Losing a Technical Argument

Mr. Bad on Things to say when you’re losing a technical argument. (Thanks, Lars).

Tess Gerritsen on visiting bookstores stocking her book:

That’s how it is for authors on the road. Whether you’re just starting out, or you’re already a NYT bestselling writer, any delusions of grandeur you may harbor will quickly be squashed by a few sobering bookstore visits. Some people imagine that the happiest time in a writer’s life is when he first sees his book in the stores.

That’s not true.

The happiest time in an author’s life is during the weeks BEFORE the book goes on sale. Those are the weeks when all good things are still possible, when we’re allowed to entertain our most deeply held dreams. Before the nasty reviews appear, before the disappointing sales figures. Before we’re reminded, yet again, just how insignificant we are.

Mary Anne Mohanraj is contributing to a new grouplitblog. Deslit. More announcements than posts, but we’re hopeful.

2 Great Developments in the Open Source World. The State of Massachusetts is moving away from proprietary formats like .doc. GNU Releases a New License Intended to Combat DRM:

The draft version may contain a proposal to penalize those companies which use digital rights management (DRM) software which protects songs and films against piracy, and which is seen as an anomaly by the free software association.

Were fundamentally opposed to DRM. We think its a dead end for society, Greve said, adding all software should be free to use and that artists could be paid for their films and music by a general taxation on Internet connections.

Horray for the first part; it will further cleave the open source world from the DRM world, which is good. But I frequently here this sort of “socialism solution” for artistic compensation. That is a typical technocratic solution to the compensation issue and overlooks the fact that artists simply won’t stand for it. I plan to write about this at length at some point, but here’s my thumbnail critique of blanket licensing arrangements in 2003:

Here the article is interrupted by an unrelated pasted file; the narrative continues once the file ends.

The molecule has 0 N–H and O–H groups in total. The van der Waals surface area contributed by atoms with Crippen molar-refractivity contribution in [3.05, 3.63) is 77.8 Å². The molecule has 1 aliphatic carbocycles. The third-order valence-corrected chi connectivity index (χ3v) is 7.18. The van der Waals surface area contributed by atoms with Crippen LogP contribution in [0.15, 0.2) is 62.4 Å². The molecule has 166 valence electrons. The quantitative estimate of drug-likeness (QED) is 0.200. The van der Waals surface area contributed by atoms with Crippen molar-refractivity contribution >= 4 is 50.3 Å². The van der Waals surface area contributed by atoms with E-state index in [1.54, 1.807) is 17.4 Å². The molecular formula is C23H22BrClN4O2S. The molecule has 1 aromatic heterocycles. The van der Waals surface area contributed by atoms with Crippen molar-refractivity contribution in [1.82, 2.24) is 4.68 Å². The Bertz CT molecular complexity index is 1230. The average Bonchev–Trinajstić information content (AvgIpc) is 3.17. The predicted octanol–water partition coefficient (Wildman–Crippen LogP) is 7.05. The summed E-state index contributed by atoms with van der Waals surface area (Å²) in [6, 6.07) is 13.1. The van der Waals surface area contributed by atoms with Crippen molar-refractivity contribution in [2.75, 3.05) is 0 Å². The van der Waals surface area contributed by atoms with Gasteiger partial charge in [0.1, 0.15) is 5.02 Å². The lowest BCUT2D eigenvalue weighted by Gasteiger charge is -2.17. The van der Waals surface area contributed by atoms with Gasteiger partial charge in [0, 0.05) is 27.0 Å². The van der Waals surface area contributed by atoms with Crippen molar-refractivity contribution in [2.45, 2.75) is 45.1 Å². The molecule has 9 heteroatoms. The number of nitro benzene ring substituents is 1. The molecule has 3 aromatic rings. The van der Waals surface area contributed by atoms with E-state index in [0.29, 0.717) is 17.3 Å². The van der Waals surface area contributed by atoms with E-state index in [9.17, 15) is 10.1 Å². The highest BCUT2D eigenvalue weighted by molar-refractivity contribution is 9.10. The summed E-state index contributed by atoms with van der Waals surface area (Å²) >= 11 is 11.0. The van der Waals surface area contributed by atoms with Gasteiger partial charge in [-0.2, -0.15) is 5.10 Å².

Compulsory licenses seems to be the “cleanest” solution, and it appears to have implemented in Canada with moderate success, but the approach has fundamental problems. First, it seems rather easy to game the system to make some songs appear more popular in popularity statistics. It seems to offer a lot of advantages to incumbents at the expense of emerging artists. Second, frequency of sharing may not correlate well with user’s perception of value (although it may turn out to correlate well with what would have been actual sales figures). Regardless of whether we love the Spice Girls, their files are going to be shared more often than that of Simulacra. Second, a flat fee imposes a cap on potential profits and creates a reason for music businesses to seek “tax increases” on a regular basis. This is more of a “user fee” than a tax, but still establishing a “just rate” would probably result in prolonged battles in public. Just look for example at the ugly negotiations that Internet radio had with the music industry. Third, it’s unclear how to measure user statistics when mp3’s can be played or downloaded in many different contexts. Should we measure radio plays? What about music scraping applications? What about IRC? What about Internet radio (which plays to multiple listeners)? What about venues in which multiple people are listening? What about foreign listeners? What about car radio? What about PC makers who include freebies like a DVD with free music? I fear that any measuring system will lock us into one specific method of sharing, and it will reveal the folly of trying to micromanage an economy. That said, in lieu of any other payment system, even a “compulsory licensing” system seems preferable